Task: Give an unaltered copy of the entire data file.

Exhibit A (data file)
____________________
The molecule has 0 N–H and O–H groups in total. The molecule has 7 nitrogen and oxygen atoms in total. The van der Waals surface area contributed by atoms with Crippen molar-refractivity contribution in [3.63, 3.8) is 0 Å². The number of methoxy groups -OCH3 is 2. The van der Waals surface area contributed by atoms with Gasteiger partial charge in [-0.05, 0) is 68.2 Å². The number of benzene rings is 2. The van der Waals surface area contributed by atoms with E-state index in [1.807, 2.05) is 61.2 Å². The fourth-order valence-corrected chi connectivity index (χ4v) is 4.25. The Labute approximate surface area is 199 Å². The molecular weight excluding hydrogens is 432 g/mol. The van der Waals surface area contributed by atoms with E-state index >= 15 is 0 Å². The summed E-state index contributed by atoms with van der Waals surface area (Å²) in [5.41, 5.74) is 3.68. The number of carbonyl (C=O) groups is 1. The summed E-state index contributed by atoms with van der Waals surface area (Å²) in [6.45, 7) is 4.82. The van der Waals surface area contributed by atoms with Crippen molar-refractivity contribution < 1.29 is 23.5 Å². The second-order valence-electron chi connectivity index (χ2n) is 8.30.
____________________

The molecule has 0 N–H and O–H groups in total. The molecule has 7 nitrogen and oxygen atoms in total. The van der Waals surface area contributed by atoms with Crippen molar-refractivity contribution in [3.63, 3.8) is 0 Å². The number of methoxy groups -OCH3 is 2. The van der Waals surface area contributed by atoms with Gasteiger partial charge in [-0.05, 0) is 68.2 Å². The number of benzene rings is 2. The van der Waals surface area contributed by atoms with E-state index in [1.807, 2.05) is 61.2 Å². The fourth-order valence-corrected chi connectivity index (χ4v) is 4.25. The Labute approximate surface area is 199 Å². The molecular weight excluding hydrogens is 432 g/mol. The van der Waals surface area contributed by atoms with E-state index >= 15 is 0 Å². The summed E-state index contributed by atoms with van der Waals surface area (Å²) in [5.41, 5.74) is 3.68. The number of carbonyl (C=O) groups is 1. The summed E-state index contributed by atoms with van der Waals surface area (Å²) in [6.45, 7) is 4.82. The van der Waals surface area contributed by atoms with Crippen molar-refractivity contribution < 1.29 is 23.5 Å². The second-order valence-electron chi connectivity index (χ2n) is 8.30.